As investors pivot to the third quarter of 2019, trading is likely to take on a risk-friendly and upbeat note brought about by news of a trade war truce, though temporary, following the meeting between US President Donald Trump and his Chinese counterpart Xi Jinping in Osaka.
At the sidelines of the G-20 summit on Saturday, the leaders agreed to resume trade talks. US firms were given the go-ahead to resume business with Huawei Technologies, reversing a US Commerce Department ban in May and Washington has also decided against implementing tariffs on a further US$300 billion (S$406 billion) worth of Chinese imports.
Vanguard Markets managing partner Stephen Innes said: "The base case scenario was met at G-20 and while we are no worse for wear, let's see what the G-20 hangover brings." As it stands, there is nothing concrete on how the parties will work together to reach a trade deal with thorny issues far from being settled. This could "curb trader's bullish topside ambitions", Mr Innes added.
Investors have, for much of the year, been plagued by the global economic slowdown, geopolitics, and the prolonged US-China trade skirmish. But markets are mostly up over a six-month period owing to rising expectations of a dovish stance by central banks worldwide, led by the United States Fed.
In the half year, Singapore's Straits Times Index gained 8.2 per cent, despite May's sell-off triggered by Mr Trump's threat to raise tariffs on US$200 billion of Chinese imports on May 3. It gained 6.5 per cent last month, fuelled by the valuations of many counters and as real estate investment trusts got their sexy back.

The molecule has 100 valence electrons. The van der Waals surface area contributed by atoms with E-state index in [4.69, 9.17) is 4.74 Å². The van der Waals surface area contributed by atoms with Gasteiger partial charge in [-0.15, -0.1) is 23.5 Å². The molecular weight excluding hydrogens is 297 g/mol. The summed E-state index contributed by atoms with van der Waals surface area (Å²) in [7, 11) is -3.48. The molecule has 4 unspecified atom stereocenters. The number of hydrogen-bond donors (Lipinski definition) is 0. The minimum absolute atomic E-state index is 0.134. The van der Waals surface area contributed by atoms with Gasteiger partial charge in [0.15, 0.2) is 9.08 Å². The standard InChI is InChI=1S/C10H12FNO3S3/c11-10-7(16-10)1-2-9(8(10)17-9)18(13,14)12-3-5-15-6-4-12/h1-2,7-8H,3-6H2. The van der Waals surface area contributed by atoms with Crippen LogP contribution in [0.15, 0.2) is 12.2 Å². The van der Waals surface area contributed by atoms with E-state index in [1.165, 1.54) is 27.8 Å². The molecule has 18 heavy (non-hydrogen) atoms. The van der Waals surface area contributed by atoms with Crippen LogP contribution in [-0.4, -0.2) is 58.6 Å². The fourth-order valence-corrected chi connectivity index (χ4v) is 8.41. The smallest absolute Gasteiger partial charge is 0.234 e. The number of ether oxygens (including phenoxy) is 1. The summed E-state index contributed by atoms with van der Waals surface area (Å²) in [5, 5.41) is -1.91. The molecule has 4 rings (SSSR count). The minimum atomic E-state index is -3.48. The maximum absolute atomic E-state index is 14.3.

FXTM market analyst Han Tan said a positive outcome from the US-China meeting "is set to lift Asian currencies higher, including the Singapore dollar, as signs of de-escalating tensions between the US and China should brighten the outlook for trade-dependent economies".
In the Singapore economic docket, June's purchasing managers index figures will be out. The Singapore Institute of Purchasing and Materials Management's reading and the Nikkei measurement are due on Wednesday. Elsewhere in Asia, China released its June PMI yesterday. Manufacturing and services figures missed expectations. The private sector's Caixin PMI, which focuses on smaller and medium-sized firms, are due for the manfacturing sector today and for the services, on Wednesday.
ING's Asia economist Prakash Sakpal said China's manufacturing and service sector PMIs will reinforce the bipolar state of the economy - contracting manufacturing but a steady expansion in services. But he cautioned: "This de-coupling may not last for too long though, with services eventually following manufacturing into weakness. The PMIs from the rest of the region will reinforce the weak manufacturing trend."
Investors will also be looking to June inflation data from South Korea, Indonesia, the Philippines, and Thailand. South Korea will also release trade data for June.